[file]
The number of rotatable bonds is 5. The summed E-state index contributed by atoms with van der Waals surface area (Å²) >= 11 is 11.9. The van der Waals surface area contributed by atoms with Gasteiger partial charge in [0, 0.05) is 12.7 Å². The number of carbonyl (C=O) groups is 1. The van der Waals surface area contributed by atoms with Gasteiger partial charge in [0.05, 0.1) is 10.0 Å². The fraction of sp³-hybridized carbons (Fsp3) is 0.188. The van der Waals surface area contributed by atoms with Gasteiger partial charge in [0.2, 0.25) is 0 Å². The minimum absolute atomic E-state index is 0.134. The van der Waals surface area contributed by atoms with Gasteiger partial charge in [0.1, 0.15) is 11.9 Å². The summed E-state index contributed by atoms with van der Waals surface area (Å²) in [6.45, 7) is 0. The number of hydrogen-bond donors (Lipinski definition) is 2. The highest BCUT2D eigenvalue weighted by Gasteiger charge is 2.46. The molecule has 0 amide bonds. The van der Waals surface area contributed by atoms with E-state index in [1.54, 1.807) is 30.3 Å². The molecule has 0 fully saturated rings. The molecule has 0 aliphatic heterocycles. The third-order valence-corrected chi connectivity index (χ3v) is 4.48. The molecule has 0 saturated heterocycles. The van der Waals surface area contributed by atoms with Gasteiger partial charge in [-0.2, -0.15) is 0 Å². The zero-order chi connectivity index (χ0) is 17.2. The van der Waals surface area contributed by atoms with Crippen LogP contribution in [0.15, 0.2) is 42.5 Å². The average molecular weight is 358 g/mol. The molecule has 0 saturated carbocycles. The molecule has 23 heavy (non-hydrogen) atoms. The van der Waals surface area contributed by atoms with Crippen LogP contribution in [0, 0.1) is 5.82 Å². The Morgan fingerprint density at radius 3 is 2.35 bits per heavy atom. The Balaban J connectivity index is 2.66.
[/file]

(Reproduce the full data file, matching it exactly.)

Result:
The number of rotatable bonds is 5. The summed E-state index contributed by atoms with van der Waals surface area (Å²) >= 11 is 11.9. The van der Waals surface area contributed by atoms with Gasteiger partial charge in [0, 0.05) is 12.7 Å². The number of carbonyl (C=O) groups is 1. The van der Waals surface area contributed by atoms with Gasteiger partial charge in [0.05, 0.1) is 10.0 Å². The fraction of sp³-hybridized carbons (Fsp3) is 0.188. The van der Waals surface area contributed by atoms with Gasteiger partial charge in [0.2, 0.25) is 0 Å². The minimum absolute atomic E-state index is 0.134. The van der Waals surface area contributed by atoms with Gasteiger partial charge in [0.1, 0.15) is 11.9 Å². The summed E-state index contributed by atoms with van der Waals surface area (Å²) in [6.45, 7) is 0. The number of hydrogen-bond donors (Lipinski definition) is 2. The highest BCUT2D eigenvalue weighted by Gasteiger charge is 2.46. The molecule has 0 amide bonds. The van der Waals surface area contributed by atoms with E-state index in [1.54, 1.807) is 30.3 Å². The molecule has 0 fully saturated rings. The molecule has 0 aliphatic heterocycles. The third-order valence-corrected chi connectivity index (χ3v) is 4.48. The molecule has 0 saturated heterocycles. The van der Waals surface area contributed by atoms with Gasteiger partial charge in [-0.2, -0.15) is 0 Å². The zero-order chi connectivity index (χ0) is 17.2. The van der Waals surface area contributed by atoms with Crippen LogP contribution in [0.15, 0.2) is 42.5 Å². The average molecular weight is 358 g/mol. The molecule has 0 saturated carbocycles. The molecule has 23 heavy (non-hydrogen) atoms. The van der Waals surface area contributed by atoms with Crippen LogP contribution in [0, 0.1) is 5.82 Å². The Morgan fingerprint density at radius 3 is 2.35 bits per heavy atom. The Balaban J connectivity index is 2.66.